My political communications lecturer was at pains to differentiate between propaganda and political public relations, but even using the definitions provided to us and the reasoning for it, I’m not sold on it. It’s the only unit I’ve actually done on a political topic, and I am already starting to see how universities frame this kind of content to fit the mould that the mainstream media and academics slowly adjust to. It actually makes me interested in doing further study into it just to observe how a course on these issues is carried out.
Continue reading “Political Public Relations is A Form of Propaganda”
Sam Dastyari resigned from Parliament after it was revealed he was under the influence of Chinese donors. Whether you believe his tale of being used without realising or not, that he resigned almost immediately and has since recognised his mistakes is good. But it was still corruption, and I don’t exactly feel sorry for his career falling down as a result. And now he’s trying to get us to sympathise with Gladys Liu.
Continue reading “Don’t Sympathise With Corruption”
Scott Morrison, that (big L) Liberal, has had enough of the racist accusations being made towards Gladys Liu. What is he, some leftie cuck from the snowflake generation that gets offended when the loyalties of someone deeply connected with the Chinese Communist Party are questioned? What’s wrong with the CCP? Don’t all of these Aussies know we’re only supposed to hate innocent black families now?
(The above is all tongue in cheek, of course.)
Continue reading “Morrison the Virtue Signaller”
I usually listen to music when taking the bus to various places, and recently I have started – for no real reason – picking out lyrics from songs that, out of context, could be associated with climate change. The one that seems most relevant this week?
“Welcome to the world, now let’s watch it burn.” – Gotta Let Go, Hollywood Undead.
Continue reading “Now Let’s Watch It Burn”
The Australian had a headline saying that there was havoc in the CBD. Pauline Hanson called protesters ‘serial pests’, and Lord Mayor of Brisbane (Adrian Schrinner) said they were ‘worse than the CFMEU’ and doubled down on his ‘extremist’ comment. Even friends sent me annoyed messages. That’s it everyone, they caught us, civil liberties are just too inconvenient a responsibility to have laying about.
Continue reading “The ‘Inconvenient’ Protest”
The High Court has ruled that Michaela Banerji’s sacking from the (then) Department of Immigration and Border Protection – Home Affairs sounds much nicer for the PR – was legitimate. This ruling has (to borrow the frequently used phrase from everywhere) rather chilling effects for democracy and free speech, and also has implications for other areas as well.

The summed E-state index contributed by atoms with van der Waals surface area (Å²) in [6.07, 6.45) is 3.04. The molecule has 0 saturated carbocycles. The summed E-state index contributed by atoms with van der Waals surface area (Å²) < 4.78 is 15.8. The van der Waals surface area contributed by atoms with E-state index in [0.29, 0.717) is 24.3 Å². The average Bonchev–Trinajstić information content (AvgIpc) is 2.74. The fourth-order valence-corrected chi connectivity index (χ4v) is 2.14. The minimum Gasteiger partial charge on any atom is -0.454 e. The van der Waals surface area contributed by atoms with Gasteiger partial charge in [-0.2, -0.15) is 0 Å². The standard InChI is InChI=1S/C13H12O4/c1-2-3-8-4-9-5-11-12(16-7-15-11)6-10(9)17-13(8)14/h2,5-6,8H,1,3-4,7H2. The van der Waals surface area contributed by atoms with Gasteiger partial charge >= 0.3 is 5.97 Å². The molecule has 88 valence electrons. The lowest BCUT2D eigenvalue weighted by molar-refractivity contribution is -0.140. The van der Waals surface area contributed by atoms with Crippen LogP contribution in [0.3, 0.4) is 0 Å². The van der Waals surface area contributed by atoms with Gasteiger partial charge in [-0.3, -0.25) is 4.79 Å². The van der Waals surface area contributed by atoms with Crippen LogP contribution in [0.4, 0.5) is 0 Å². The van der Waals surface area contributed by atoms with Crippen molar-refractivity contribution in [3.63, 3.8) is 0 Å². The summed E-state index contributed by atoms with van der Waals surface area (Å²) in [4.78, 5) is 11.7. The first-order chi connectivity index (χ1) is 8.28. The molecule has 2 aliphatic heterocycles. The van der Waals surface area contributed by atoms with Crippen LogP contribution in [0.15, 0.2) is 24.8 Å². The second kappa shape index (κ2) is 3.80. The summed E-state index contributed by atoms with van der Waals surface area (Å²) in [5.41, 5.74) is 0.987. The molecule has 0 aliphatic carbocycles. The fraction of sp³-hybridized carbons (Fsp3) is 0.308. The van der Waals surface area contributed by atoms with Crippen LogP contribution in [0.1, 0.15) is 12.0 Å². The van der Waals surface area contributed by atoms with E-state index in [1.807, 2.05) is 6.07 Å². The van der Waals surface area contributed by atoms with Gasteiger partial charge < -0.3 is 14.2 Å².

Continue reading “Banerji and the Threat to Free Speech”
Nothing that benefitted any oppressed or supressed demographic was gained by doing nothing. Every major movement of the last century or so, from the black rights’ movement to the #MeToo movement, Union actions to revolts against autocratic governments, environmental and anti-war causes – all of these have involved some form of protest.
Continue reading “Quick Quips: To Protest Is Your Right”
Despite having two other books to read for university and a topic to read up on for an upcoming internship role, I impulsively bought Refugee Rights and Policy Wrongs and read it within a few days because bookshops are a (wonderful) trap. I am glad I did get it, though, because while my knowledge of international and Australian law is passable (read as: probably not great, but most people I know, in the nicest terms, don’t have a clue so I appear intelligent), there is always more to learn, a fact to add to your arsenal. When the topic is humanitarian issues, the outcome literally means life and death.
Continue reading “Refugee Rights and Policy Wrongs: A Reflection”
… I told you so. It’s beyond the realm of predictive speculation – what the current government has done, or been tangled up in, has been blatantly obvious since the beginning. If people paid any attention or read into policies and the like, maybe they wouldn’t be so dismayed and shocked when certain stories break in the media. Although granted, the media is half to blame for most of this ignorance. There are countless examples that could be used, but here are four (mostly from this month).
Continue reading “Not to Say, “I Told You So”, But…”
Because it’s Russian. If this were a YouTube video I’d jokingly say ‘bye’ and put the outro music on. The app’s popularity has blown up in the last week due to its new aging filter, with almost 13 million new users this month alone. But while so many have fallen right into it, others have picked up on privacy concerns – because, shock horror, what if a government could access that data?
Continue reading “How Is FaceApp Different to US Apps?”